The AC voltage (shown in red) comes from the power transformer into the 100K resistor and half-wave rectifier diode to convert it into negative DC voltage (shown in blue). We remove the 22K resistor and replace it with a 10K linear potentiometer in series with an 18K resistor. This allows us to have a base-level resistance of 18K and by adjusting the potentiometer we can add in as much or as little of the 10K resistance in the potentiometer as we want (e.g. from 18K to 28K which covers a good range of values from the 22K in the original design). In addition, we add a larger 220K resistor between the diode output and the wiper of the potentiometer. Under normal use, the 220K resistor is so much larger than the 10K and 18K resistors that it has minimal impact on the circuit. But if the potentiometer has mechanical issues and the potentiometer's wiper loses contact with the rest of the potentiometer the 220K resistor provides an extra voltage reference for the bias voltage to protect the output tubes from losing their bias voltage and conducting too much current. Note that no DC current flows out of the DC bias circuit since it is just connected to the grids of the 6V6 tubes. The goal here is to provide a negative bias voltage to the 6V6 grids.

The bias circuit is on the small board in the corner of the amp near the pilot light. In the following figure, the 100K resistor and diode are at the top of the figure, and the 22K resistor is under the blue 100uF capacitor.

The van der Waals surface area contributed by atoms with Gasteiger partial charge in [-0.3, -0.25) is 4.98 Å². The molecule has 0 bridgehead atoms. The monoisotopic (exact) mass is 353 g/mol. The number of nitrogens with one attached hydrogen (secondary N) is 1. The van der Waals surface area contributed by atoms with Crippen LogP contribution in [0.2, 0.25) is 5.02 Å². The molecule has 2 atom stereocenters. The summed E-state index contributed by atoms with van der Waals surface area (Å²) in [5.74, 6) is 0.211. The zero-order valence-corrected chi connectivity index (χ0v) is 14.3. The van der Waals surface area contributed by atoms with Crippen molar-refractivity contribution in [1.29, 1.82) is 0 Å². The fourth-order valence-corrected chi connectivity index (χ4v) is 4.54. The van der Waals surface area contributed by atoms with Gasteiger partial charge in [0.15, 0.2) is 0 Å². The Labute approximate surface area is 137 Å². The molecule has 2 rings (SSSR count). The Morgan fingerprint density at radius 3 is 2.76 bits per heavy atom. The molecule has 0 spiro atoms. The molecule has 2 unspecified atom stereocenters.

The 10K linear pot used in Fender-style amps is show below. To adjust it, you put a screwdriver down in the hole and turn the wiper. This design prevents you from accidently changing the bias adjustment.


To secure the pot to the chassis I used a piece of sheet metal I got from the Home Depot. I made a mounting bracket by cutting the sheet metal with tin snips, using a vice to bend it to the desired shape, and drilling out holes in which to attached the bracket to one of the power transformer screws and the pot.

IMG_5926-df24a5 IMG_5927-013236 IMG_5929-e53ea6 IMG_5932-89b419

Once the mounting bracket was complete I was able to install the pot in the amp by screwing down the bracket and soldering it in I used a marker on the bracket to indicate what direction to turn the pot's wiper to make the 6V6 tubes hotter.

IMG_5931-a0490f IMG_5934-611dfc IMG_5935-d27035 IMG_5936-26b37f IMG_5938-b54fe3

Having successfully installed the bias pot, I adjusted its value to get the power dissipation of the 6V6 tubes to its current value of around 10W. See the testing page to see the current bias measurements.

Amp warmup impact on measuring bias

One thing to be aware of when using the resistance of the output transformer winding to compute the tube current is that this resistance is not constant. As the amp warms up, the resistance of the output transformer increases. So it is best to try to take your voltage and resistance measurements at about the same time so that they match the current temperature of the amp.

To test this, I started with a cold amp and measured the output transformer resistance at 1 minute, 5 minutes, 10 minutes, 15 minutes, and 20 minutes of operation. The results are in the following table.

Transformer side1 minute5 minutes 10 minutes15 minutes20 minutes
brown wire (ohms) 133.8136.7138.4140.1141.6
blue wire (ohms) 149.9153.9156.4157.3158.5

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This page maintained by Chuck Cranor